Aslan's analysis and breakdown of the various sorts of Islamic movements was quite helpful. I liked it enough that I bought a hard copy so that I can quote it as needed. I am less certain that he has a solution of how to "win" the war, but his statement that refusing to engage in a Cosmic war is the only valid strategy is one that needs to be heard.
His ability to cite Christian scripture and make it sound ominous (a claim to be "washed in the blood" should not be understood as threatening) needs to be understood, I think, against the backdrop of people reading the Qur'an in equally ominous ways. If you focus on the global pronouncements, this book is simplistic. He does not have any simple solutions that are going to bring peace in the war on terror or in any other war. However, the book can be very helpful in sorting out a range of Muslim attitudes.
Unicorn Rider Matures
I like Kayly (not sure how the name is spelled). I also liked her unicorn. They struggle to do the right thing even when everything is going against them.
Reasonably good. Her voice for some of the characters was an annoyingly childlike high pitched voice that did not seem likely for a mature female soldier. Accents work better than pitch for this kind of change.
I was struck by the ongoing struggle in Kayly's heart to understand and move beyond her mother's rejection of her.
Christine Padovan needs to learn how to pronounce the words. Since I am grown and know how to pronounce large words, this was only irritating. But I love recommending audiobooks to teenagers who are in the process of expanding their vocabulary. I would only recommend this one with some caveats about pronunciation. Acolyte and adulate were two words that particularly stuck out.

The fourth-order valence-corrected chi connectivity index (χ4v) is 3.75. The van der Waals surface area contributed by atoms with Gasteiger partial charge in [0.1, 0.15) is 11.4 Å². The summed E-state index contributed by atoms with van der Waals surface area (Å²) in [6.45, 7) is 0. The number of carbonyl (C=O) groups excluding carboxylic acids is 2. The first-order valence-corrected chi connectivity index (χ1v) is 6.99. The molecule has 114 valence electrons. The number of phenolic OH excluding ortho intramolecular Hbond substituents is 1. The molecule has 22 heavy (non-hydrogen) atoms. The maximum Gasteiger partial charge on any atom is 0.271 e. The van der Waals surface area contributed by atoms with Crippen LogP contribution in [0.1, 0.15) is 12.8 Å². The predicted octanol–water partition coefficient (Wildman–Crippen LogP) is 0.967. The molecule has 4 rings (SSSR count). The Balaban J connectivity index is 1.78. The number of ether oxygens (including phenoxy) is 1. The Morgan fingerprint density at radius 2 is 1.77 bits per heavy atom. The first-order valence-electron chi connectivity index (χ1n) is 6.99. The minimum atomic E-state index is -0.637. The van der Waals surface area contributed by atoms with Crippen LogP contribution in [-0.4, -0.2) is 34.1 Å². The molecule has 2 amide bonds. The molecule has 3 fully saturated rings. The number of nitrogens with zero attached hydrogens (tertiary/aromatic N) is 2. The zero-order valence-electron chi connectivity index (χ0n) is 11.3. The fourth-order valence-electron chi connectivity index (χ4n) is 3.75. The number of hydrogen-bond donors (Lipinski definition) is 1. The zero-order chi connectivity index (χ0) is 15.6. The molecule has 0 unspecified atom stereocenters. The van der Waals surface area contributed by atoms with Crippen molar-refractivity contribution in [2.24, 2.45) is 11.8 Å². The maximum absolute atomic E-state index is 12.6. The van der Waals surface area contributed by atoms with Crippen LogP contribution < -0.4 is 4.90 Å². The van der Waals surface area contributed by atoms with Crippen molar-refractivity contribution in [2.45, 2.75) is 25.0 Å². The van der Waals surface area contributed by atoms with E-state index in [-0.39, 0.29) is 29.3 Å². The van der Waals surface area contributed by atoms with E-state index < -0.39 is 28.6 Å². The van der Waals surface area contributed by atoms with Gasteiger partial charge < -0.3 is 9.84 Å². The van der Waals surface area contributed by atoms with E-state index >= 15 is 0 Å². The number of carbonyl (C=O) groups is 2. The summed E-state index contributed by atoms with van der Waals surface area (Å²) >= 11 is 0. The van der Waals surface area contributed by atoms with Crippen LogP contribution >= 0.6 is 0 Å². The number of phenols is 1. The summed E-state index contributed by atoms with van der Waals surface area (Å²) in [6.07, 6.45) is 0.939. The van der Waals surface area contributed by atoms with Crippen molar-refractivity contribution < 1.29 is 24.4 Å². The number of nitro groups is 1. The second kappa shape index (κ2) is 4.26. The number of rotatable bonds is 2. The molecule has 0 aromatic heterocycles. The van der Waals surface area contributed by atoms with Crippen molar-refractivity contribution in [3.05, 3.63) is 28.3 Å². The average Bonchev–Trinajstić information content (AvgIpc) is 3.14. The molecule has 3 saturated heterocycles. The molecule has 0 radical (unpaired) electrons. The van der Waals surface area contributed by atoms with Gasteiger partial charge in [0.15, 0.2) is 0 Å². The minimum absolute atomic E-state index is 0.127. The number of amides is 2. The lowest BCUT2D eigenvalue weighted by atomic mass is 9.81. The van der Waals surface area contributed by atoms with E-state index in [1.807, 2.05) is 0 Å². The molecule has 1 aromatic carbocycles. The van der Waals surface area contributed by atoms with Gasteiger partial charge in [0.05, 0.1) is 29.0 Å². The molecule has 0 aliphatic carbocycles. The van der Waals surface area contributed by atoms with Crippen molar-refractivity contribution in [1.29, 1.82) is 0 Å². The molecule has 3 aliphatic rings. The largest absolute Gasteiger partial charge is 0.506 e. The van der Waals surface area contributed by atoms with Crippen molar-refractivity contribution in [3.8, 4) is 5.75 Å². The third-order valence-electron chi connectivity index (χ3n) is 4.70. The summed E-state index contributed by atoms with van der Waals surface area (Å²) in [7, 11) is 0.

Northanger Abbey is not Austen's finest novel, but it is enjoyable. The reading was only adequate, but I have heard worse narrations.
I suspect that my favorite character is the author, who in her narrator's persona makes various snide remarks.
Alas, there were a lot of problems, though not so many as to make the work intolerable. This narration badly needed going over by an editor, to spot mispronounced words and duplicate sentences. There were enough mispronunciations to be irritating, and Mary Sarah Agliotta should get herself some coaching on that point.
She could have spotted the duplicate sentences herself if she had carefully listened to the finished product before releasing it. There also were several points at which she did not recognize what was going on in a sentence until she was halfway through, resulting in poor choices of which words to stress.
Her voice was pleasant enough, and I am not greatly bothered by the fact that she did not attempt strong differentiation of the voices of different characters. The problem is that most narrators on Audible are so superb that this reading did not measure up.
I am not sure I would enjoy going to dinner with any of the characters, all of whom seem to be pretty shallow people. I would love to go to dinner with the author.
Jane Austen uses this book to praise the value of reading novels, and at the same time demonstrates the foolishness of allowing Gothic novels to form one's expectations. It is a lovely juxtaposition.